An eminent Polish physician reflects on his lifetime practice of medicine.
Szczeklik (Catharsis: On the Art of Medicine, 2005) weighs in on the ongoing debate about the compatibility of religion and science, supporting the view of leading geneticist Francis Collins and rejecting the stance of Richard Dawkins, who embraces atheism. Szczeklik writes that "while evolution can tell us a lot about how life developed, it cannot answer the profound question about the meaning of life, or why the universe exists." He artfully combines insights from art and religion and speculations on the role that viruses may have played in the origin of DNA, and he sees great hope in the advancement of medicine—e.g., in the treatment of coronary artery disease, organ transplants and the potential of stem-cell research. Szczeklik traces how our definition of death has shifted as we have gained the ability to extend life artificially. The classic criteria—the cessation of “circulation and breathing”—have been supplanted by “irreversible, permanent cessation of brain function.” However, these new criteria are also problematic, as evidenced by cases cited by the author—e.g., a man in a vegetative state for 19 years who spontaneously recovered full mental ability or the controversial case of Terry Schiavo. While parents and spouses are involved in the decision on whether and when to declare a person dead, writes the author, “it is usually the mute decision of the doctors." Szczeklik suggests that the soul is capable of being found "somewhere between life and death, health and illness, science and art, and also in love.”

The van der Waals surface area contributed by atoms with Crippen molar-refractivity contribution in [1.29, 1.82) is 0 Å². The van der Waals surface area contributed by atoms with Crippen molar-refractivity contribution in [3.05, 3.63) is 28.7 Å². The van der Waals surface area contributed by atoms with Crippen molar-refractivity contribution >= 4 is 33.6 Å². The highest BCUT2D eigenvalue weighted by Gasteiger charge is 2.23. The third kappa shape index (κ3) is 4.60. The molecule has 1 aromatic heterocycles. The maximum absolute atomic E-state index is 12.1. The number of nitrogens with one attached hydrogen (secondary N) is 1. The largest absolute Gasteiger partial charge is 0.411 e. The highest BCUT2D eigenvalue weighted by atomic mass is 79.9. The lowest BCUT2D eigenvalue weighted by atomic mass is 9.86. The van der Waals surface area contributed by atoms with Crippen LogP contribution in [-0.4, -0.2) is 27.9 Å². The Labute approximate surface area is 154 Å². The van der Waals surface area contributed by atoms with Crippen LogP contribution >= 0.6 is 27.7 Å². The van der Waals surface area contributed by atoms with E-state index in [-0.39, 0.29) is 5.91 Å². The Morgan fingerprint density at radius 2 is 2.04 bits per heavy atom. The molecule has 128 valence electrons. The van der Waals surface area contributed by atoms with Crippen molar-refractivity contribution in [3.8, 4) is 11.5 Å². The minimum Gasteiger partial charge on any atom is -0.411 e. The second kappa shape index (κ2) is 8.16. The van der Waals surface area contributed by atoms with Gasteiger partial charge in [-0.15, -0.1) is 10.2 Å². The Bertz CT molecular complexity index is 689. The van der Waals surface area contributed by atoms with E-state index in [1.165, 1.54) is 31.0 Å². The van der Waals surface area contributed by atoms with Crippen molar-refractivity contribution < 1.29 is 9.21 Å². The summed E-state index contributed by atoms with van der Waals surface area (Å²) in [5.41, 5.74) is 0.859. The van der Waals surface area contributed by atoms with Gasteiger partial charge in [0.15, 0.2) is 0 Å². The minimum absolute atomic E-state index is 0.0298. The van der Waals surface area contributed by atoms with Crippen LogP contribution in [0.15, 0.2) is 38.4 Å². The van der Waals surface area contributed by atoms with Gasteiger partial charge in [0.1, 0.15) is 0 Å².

A profound celebration of the human spirit.